INDIANAPOLIS — The disappointment doesn't go away. Missed opportunities stick, bad memories that can't be erased.
For Mike McCarthy, something always brings it to the surface. Usually, he said, it comes from details. A picture reminds him of a certain play. A player's name is synonymous with a particular game. Visit a specific stadium, and the frustration floods back.
Four weeks is not enough time for McCarthy to forget about the Green Bay Packers' loss in the NFC championship game. Four years won't be, either.
"I still think of the '07 championship game," he said, shrugging.
He's not alone. Seattle Seahawks general manager John Schneider knows what it's like to be on the wrong side of a crushing, unforgettable loss. The De Pere native entered the media room Thursday at the NFL scouting combine, and the memory of finishing 1 yard from a Super Bowl title still was fresh.
Schneider was about to be the architect of a repeat Super Bowl championship team, almost impossible in today's NFL. Then, in the blink of a Malcom Butler interception, the New England Patriots were walking away with his title.
"I'm not over it," Schneider said. "I think it's always going to stay with you. It's a part of life, you know. There's a lot of big games that I've been a part of that don't go your way. Can go all the way back to high school, if you want. No, I think it drives you."
Schneider, formerly in the Packers' front office, will have dinner with McCarthy this weekend. Friend to friend, McCarthy said he'll make sure his former colleague knows the pain isn't about to fade.
Neither will the motivation to get another chance.
"He's not going to wake up one day and it's gone. It doesn't happen," McCarthy said. "I think we all wake up at night. I know I wake up at night still thinking about plays all the time. It never shuts off. A lot more during the season. I wake up at night writing down practice schedule adjustments and situational things."
Over time, disappointment turns into obsession. This past season, especially, took a toll on McCarthy.
The coach said he's never felt more stretched, different responsibilities pulling him in many different directions. It's why McCarthy handed off play-calling duties last week to associate head coach Tom Clements.
McCarthy hopes it makes him a better, more efficient coach. He expects extra time spent with the defense and special teams will introduce more balance. This wasn't a knee-jerk decision made in the bitter disappointment of the Packers' loss to the Seahawks.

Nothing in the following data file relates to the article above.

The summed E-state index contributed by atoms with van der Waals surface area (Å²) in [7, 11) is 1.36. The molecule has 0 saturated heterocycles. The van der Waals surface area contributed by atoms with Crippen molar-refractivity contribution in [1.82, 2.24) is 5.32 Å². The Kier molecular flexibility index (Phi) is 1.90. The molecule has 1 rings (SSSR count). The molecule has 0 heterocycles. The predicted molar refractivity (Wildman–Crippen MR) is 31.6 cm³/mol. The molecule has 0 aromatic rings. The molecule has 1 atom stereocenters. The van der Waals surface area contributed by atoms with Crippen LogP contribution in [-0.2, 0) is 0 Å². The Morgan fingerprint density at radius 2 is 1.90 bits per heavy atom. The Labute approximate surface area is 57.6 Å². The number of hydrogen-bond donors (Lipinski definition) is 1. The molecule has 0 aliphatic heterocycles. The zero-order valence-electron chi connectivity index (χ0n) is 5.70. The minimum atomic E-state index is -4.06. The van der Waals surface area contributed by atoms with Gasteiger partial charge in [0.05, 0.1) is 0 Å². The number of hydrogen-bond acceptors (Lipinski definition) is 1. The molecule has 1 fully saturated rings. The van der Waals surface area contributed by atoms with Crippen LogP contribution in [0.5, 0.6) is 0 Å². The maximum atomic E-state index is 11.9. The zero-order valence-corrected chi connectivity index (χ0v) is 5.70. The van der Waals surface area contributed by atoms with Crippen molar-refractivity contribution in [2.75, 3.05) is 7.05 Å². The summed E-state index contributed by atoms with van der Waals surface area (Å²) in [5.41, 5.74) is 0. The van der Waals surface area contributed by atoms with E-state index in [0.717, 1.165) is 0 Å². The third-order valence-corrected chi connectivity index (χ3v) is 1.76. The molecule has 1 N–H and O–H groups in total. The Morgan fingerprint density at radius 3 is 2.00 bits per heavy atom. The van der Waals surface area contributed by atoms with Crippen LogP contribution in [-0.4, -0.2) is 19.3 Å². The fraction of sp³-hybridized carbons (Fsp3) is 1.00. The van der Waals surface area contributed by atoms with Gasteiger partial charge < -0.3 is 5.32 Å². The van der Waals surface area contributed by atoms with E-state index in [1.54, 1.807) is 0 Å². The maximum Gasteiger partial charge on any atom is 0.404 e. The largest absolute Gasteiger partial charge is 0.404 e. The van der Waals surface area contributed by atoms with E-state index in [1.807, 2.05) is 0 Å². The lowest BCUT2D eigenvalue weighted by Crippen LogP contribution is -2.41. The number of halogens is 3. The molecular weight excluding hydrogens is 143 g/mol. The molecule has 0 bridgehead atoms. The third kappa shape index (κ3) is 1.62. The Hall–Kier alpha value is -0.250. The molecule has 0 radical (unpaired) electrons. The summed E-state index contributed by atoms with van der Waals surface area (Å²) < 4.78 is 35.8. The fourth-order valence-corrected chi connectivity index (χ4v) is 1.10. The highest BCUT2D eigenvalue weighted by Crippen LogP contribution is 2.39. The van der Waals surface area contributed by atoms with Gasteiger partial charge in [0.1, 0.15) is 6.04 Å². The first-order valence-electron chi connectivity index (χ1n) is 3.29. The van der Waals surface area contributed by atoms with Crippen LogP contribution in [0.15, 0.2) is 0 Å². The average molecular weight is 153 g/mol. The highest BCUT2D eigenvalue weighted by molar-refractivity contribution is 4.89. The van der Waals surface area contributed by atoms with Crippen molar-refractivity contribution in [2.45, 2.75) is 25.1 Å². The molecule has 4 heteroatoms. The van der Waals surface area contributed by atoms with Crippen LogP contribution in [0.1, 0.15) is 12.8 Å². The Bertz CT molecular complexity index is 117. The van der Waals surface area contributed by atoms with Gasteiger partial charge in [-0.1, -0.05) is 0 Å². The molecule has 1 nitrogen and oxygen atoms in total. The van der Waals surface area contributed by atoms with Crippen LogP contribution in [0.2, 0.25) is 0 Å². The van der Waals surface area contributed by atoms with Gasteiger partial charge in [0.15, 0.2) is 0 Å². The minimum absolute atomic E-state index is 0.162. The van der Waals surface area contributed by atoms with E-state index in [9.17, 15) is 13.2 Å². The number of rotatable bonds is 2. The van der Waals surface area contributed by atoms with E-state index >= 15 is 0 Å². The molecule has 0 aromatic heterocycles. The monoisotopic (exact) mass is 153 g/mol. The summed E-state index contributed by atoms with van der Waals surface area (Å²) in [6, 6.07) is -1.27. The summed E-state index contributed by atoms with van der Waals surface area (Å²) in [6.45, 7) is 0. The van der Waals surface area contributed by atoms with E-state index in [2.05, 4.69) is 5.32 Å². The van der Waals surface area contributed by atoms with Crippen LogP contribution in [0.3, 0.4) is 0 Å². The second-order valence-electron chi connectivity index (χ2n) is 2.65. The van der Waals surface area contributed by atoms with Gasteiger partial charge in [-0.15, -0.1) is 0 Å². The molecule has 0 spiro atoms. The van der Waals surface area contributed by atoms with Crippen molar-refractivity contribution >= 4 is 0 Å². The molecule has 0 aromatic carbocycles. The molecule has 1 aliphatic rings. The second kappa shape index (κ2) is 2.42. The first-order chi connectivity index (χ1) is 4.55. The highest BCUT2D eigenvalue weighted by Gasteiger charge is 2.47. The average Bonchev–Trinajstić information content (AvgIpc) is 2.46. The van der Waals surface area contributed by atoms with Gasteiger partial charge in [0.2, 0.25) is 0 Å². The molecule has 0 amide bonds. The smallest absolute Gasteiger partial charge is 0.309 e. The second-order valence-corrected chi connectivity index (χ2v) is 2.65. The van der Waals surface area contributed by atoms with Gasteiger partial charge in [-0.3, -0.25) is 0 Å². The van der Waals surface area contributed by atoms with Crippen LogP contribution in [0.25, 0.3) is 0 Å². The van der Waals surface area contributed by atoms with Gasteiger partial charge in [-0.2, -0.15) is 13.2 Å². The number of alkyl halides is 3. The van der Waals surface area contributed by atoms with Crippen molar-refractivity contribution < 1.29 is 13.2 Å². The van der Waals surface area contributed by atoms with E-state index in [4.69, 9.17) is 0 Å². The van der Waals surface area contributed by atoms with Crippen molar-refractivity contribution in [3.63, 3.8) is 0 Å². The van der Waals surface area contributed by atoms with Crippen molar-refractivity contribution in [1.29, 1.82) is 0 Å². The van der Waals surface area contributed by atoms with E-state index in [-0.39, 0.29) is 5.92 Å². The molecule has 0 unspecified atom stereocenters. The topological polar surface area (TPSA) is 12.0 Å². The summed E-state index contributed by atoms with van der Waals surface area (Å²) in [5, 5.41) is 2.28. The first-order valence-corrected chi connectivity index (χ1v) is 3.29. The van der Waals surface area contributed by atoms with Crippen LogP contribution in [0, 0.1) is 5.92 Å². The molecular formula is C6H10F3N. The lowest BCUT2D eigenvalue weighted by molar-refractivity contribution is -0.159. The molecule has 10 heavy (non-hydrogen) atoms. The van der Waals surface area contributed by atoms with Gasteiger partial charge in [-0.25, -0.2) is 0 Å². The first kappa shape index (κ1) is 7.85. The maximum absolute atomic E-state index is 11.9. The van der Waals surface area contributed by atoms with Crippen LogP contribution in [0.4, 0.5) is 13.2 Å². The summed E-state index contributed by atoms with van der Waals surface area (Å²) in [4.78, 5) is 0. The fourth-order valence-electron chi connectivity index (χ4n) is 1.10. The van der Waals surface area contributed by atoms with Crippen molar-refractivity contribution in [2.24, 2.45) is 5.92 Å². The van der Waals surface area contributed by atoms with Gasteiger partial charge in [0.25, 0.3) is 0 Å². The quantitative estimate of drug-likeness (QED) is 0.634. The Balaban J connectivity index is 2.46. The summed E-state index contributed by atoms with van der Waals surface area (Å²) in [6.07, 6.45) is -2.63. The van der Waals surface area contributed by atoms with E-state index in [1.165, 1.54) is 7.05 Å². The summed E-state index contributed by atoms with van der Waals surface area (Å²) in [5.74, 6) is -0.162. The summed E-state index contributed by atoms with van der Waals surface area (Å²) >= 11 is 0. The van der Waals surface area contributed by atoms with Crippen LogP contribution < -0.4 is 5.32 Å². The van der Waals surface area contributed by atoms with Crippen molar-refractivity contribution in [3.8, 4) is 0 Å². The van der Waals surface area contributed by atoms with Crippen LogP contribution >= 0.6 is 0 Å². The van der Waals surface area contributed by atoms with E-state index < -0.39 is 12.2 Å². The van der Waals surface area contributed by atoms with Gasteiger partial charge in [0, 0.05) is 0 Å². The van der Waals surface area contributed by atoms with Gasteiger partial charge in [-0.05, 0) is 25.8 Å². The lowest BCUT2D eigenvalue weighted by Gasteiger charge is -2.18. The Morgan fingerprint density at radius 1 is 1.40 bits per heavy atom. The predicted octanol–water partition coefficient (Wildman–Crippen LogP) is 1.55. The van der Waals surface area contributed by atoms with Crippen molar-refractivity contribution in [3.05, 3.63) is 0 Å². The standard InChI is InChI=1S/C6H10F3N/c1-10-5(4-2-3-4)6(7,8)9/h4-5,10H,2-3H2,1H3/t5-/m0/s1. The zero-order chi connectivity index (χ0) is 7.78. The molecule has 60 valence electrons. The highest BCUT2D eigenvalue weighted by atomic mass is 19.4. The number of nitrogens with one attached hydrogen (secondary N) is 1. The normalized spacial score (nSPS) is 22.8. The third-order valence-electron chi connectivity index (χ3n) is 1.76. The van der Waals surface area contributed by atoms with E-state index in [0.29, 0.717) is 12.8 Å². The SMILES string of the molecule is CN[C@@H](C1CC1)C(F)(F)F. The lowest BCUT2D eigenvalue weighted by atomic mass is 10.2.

If anything, McCarthy said, poor communication during Green Bay's first trip to Seattle back in September showed why he needs to spend more time overseeing all aspects of game-day management.
"The things that went on in that game were very frustrating to me," McCarthy said. "I tell the coaching staff, 'Your job is to teach, demand and communicate.' They've got three responsibilities. Players are to prepare, perform and communicate. So when one of your three key responsibilities is not at the level it needs to be, then as the leader you better have an issue with that."
Packers general manager Ted Thompson said he was surprised when McCarthy told him he'd no longer call plays on Sundays. Thompson wasn't alone.
Around the league, coaches admitted they didn't expect to see McCarthy relinquish a core piece of his skill set. Perhaps more than anything, play calling is McCarthy's passion. And few coaches do it better.
At times, Green Bay's top-ranked offense looked unstoppable in 2014. Internally, McCarthy said the Packers use the same formula to measure success each year. It's based on 16 specific goals.
Ryan and Pete discuss Mike McCarthy's willingness to discuss Letroy Guion's possible return and why McCarthy gave up play-calling duties (Feb. 19, 2015).
Last season, McCarthy said, the Packers met 13 of those goals. They were "one play or two plays" from meeting the other three.
"You know," McCarthy said, "if we could play at this level of offense from here on in, it will be the best offense pro football has seen."
Until the end, McCarthy said last season felt like one of his best as a coach. He saw it ending in Arizona with a Super Bowl title, not with a long, quiet plane ride home from Seattle.
Their success in 2014 doesn't make them any closer to a Super Bowl trip in 2015, McCarthy said. That's why a missed opportunity is so damaging, so permanent. Each season, a team resets when training camp opens. Last year no longer matters. Everything's new.
McCarthy feels good about what next season could bring. In his office, he has a board filled with players on the roster. That board shows the Packers have plenty of potential, McCarthy said. He knows that doesn't mean much.
If the disappointment of this past season showed anything, it's that nothing's guaranteed.
"This was a hell of a football team we had this year," McCarthy said, "and it grew. We had some bumps there early. I thought every time we were hit with a challenge, they accepted it and they worked at it and we got better. And I thought we were the best team in football when our season ended. You have to prove it on the field, obviously.
"I hope every year looks like this year. If every year looks like this year, we're going to be carrying trophies around."
— firstname.lastname@example.org and follow him on Twitter @ByRyanWood.